Enveloped by a sand storm, Iraqis clear the debris following two car bombs in the western city of Ramadi
A wave of apparently coordinated bombing and shooting attacks in seven different provinces across Iraq killed at least 38 people and wounded more than 170 on Thursday, security officials said.
It was the deadliest day in Iraq since March 20, when shootings and bombings claimed by an Al-Qaeda front group, the Islamic State of Iraq, killed 50 people and wounded 255 nationwide.
The attacks, which come amid heightened political tension, drew an accusation from the Sunni-backed Iraqiya bloc that security measures were insufficient, and that Prime Minister Nuri al-Maliki, as head of the armed forces, was responsible for the deficiency.
Twenty-three civilians, 10 police, three members of an anti-Qaeda militia and two soldiers were killed in dozens of attacks, including 14 separate car bombings, 13 other bomb attacks and three suicide bombings.
Bombings in and around Baghdad killed at least 17 people and wounded 106, an interior ministry official said.
A car bomb targeting Health Minister Majid Hamed Amin's convoy in Haifa Street in the heart of the capital killed two civilians and wounded nine people, including four of the minister's guards.
Four more car bombs and two roadside bomb in Baghdad killed nine people and wounded 62.
In Taji, north of the capital, two roadside bombs, two car bombs and a suicide bombing killed six people and wounded 29, and a suicide bomber in Tarmiyah, also north of Baghdad, blew up a vehicle by an army base, killing one soldier and wounding six.
In Mussayib, in Babil province, an army major and four other soldiers were wounded by a roadside bomb, a police major said.
In northern Iraq, bombings in Kirkuk province killed 10 people and wounded 29, police said.
A car bomb against the convoy of police Brigadier General Taha Salaheddin south of Kirkuk city killed two police and wounded 15 other people, a high-ranking police officer said on condition of anonymity.
Another car bomb in the city centre killed two police and wounded three.
A police source said that a Kurdish man was shot dead 40 kilometres (25 miles) south of Kirkuk, while three roadside bombs wounded three Sahwa members 45 kilometres (18 miles) west of the city, and two policemen were wounded by a roadside bomb in Kirkuk.
Six bombs against houses in the town of Malha, 40 kilometres (25 miles) northwest of Kirkuk, killed five people including an army major and wounded six, police Brigadier General Sarhad Qader said.
And in Ramadi in Anbar province, west of the capital, two car bombs against police patrols killed one person and wounded nine, a police source said.
In Baquba, the capital of Diyala province, a suicide bomber blew himself up in the home of police First Lieutenant Mohammed al-Tamimi, killing him and wounding four family members, an Iraqi army lieutenant colonel and Dr Ahmed Ibrahim of Baquba General Hospital said.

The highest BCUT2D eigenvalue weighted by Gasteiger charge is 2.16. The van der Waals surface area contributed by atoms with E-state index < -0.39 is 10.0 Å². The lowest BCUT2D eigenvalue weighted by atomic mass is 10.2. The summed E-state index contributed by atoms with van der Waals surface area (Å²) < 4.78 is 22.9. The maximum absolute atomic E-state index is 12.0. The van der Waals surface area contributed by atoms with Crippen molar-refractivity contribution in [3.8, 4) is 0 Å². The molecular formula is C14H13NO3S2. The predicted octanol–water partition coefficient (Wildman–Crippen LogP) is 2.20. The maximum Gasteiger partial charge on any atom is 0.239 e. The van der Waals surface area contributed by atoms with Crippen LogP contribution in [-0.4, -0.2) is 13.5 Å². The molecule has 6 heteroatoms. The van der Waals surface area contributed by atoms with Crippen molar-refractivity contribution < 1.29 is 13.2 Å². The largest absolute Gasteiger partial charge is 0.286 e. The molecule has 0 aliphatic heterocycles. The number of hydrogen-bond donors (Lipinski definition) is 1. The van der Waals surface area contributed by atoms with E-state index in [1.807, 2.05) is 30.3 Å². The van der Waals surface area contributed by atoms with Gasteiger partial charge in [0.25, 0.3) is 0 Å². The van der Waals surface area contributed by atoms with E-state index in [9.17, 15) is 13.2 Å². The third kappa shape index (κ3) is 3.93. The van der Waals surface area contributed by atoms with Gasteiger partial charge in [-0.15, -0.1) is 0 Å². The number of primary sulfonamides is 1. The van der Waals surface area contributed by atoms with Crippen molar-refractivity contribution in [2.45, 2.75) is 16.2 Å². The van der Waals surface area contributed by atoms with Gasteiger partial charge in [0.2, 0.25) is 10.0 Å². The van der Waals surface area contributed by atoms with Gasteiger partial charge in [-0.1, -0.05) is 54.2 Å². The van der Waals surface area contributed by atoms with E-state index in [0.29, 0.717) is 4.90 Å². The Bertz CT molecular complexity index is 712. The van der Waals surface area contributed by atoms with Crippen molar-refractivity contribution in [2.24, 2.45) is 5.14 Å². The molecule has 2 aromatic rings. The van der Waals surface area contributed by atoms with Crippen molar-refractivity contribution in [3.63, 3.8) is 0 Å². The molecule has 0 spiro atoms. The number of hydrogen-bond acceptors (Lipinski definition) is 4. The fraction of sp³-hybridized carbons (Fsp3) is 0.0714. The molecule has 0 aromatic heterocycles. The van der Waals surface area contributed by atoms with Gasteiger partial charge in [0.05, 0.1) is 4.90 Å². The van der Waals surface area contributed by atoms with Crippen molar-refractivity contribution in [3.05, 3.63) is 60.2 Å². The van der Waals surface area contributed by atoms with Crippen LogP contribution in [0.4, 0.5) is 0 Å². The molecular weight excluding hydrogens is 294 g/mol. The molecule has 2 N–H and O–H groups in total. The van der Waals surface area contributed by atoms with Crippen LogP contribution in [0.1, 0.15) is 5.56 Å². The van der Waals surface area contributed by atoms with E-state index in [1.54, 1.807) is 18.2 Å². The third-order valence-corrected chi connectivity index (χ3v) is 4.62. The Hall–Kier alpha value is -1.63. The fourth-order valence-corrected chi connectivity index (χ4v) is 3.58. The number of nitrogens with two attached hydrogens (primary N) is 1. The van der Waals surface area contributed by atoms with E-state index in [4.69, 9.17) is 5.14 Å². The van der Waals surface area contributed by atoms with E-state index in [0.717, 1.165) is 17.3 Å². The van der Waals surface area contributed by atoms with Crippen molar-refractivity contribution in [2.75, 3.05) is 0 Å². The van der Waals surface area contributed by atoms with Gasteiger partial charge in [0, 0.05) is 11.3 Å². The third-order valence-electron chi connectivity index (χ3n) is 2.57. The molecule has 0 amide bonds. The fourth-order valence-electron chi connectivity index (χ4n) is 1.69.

A suicide car bomb against a police checkpoint in the city centre killed two policemen and wounded two others.
Another policeman was killed by a magnetic "sticky bomb" in Baquba, and gunmen attacked a police station west of the city, killing one policeman and wounding two others, a police major in Diyala and the medic said.
The army lieutenant colonel said another policeman was killed by gunmen in the town of Al-Mansuriyah north of Baquba, while a bomb against a home in the town wounded three people, and a bomb targeting a home in Ghalbiyah, west of Baquba, wounded three more.
In Samarra, in Salaheddin province, two car bombs exploded near checkpoints of anti-Qaeda militiamen, killing three people and wounding six, militia commander Majid Abdullah and a police lieutenant colonel said.
And a worker at the oil refinery in Baiji in Salaheddin was wounded by militants firing rocket-propelled grenades, a police source said.
In the main northern city of Mosul, capital of Nineveh province, a bomb in a restaurant wounded three people, a police captain said.
The spokeswoman for the Iraqiya bloc, Maysoon al-Damaluji, pointed a finger at Maliki for the weakness of security measures to prevent the bloodshed.
"The continuation of bloody explosions, although it has been already announced that tight security measures have been taken, reflects the weak security plans and the necessity to reconsider them," the MP said in an emailed statement.
"The commander of the armed forces (Maliki) is responsible for providing security and complete safety for citizens," she said.
Political tensions have risen sharply after key Iraqi factions accused Maliki of orchestrating a slide away from the electoral process and towards dictatorship with the arrest last week of election commission chief Faraj al-Haidari, who has since been freed on bail.